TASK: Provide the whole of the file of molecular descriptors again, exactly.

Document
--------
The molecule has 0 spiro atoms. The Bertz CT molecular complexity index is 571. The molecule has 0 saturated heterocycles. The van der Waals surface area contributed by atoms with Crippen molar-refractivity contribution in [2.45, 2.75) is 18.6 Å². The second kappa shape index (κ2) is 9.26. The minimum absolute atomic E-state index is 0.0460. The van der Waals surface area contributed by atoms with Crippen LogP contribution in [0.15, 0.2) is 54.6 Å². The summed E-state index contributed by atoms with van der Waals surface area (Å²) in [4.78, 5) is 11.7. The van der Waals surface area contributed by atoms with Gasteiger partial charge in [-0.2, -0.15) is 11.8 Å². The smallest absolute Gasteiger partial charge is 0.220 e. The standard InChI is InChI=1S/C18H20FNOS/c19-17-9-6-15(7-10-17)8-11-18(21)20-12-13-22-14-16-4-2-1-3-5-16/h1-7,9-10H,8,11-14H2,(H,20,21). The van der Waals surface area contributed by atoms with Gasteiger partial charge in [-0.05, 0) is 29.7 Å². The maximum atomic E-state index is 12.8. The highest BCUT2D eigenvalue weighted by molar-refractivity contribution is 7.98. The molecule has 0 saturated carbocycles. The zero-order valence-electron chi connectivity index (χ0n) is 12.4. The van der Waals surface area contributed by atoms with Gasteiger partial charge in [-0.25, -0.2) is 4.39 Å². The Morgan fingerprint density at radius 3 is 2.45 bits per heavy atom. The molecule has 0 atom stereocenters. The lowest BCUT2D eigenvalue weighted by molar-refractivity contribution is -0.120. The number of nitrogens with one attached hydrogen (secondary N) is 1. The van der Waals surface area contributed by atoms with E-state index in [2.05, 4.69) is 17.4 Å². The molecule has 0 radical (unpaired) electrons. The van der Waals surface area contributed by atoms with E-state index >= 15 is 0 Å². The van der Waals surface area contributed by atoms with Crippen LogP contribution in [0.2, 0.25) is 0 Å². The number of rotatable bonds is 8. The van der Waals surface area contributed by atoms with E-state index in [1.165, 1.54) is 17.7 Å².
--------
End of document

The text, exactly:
The molecule has 0 spiro atoms. The Bertz CT molecular complexity index is 571. The molecule has 0 saturated heterocycles. The van der Waals surface area contributed by atoms with Crippen molar-refractivity contribution in [2.45, 2.75) is 18.6 Å². The second kappa shape index (κ2) is 9.26. The minimum absolute atomic E-state index is 0.0460. The van der Waals surface area contributed by atoms with Crippen LogP contribution in [0.15, 0.2) is 54.6 Å². The summed E-state index contributed by atoms with van der Waals surface area (Å²) in [4.78, 5) is 11.7. The van der Waals surface area contributed by atoms with Gasteiger partial charge in [-0.2, -0.15) is 11.8 Å². The smallest absolute Gasteiger partial charge is 0.220 e. The standard InChI is InChI=1S/C18H20FNOS/c19-17-9-6-15(7-10-17)8-11-18(21)20-12-13-22-14-16-4-2-1-3-5-16/h1-7,9-10H,8,11-14H2,(H,20,21). The van der Waals surface area contributed by atoms with Gasteiger partial charge in [-0.05, 0) is 29.7 Å². The maximum atomic E-state index is 12.8. The highest BCUT2D eigenvalue weighted by molar-refractivity contribution is 7.98. The molecule has 0 saturated carbocycles. The zero-order valence-electron chi connectivity index (χ0n) is 12.4. The van der Waals surface area contributed by atoms with Gasteiger partial charge in [-0.25, -0.2) is 4.39 Å². The Morgan fingerprint density at radius 3 is 2.45 bits per heavy atom. The molecule has 0 atom stereocenters. The lowest BCUT2D eigenvalue weighted by molar-refractivity contribution is -0.120. The number of nitrogens with one attached hydrogen (secondary N) is 1. The van der Waals surface area contributed by atoms with E-state index in [2.05, 4.69) is 17.4 Å². The molecule has 0 radical (unpaired) electrons. The van der Waals surface area contributed by atoms with E-state index >= 15 is 0 Å². The van der Waals surface area contributed by atoms with Crippen LogP contribution in [0.2, 0.25) is 0 Å². The number of rotatable bonds is 8. The van der Waals surface area contributed by atoms with E-state index in [1.165, 1.54) is 17.7 Å².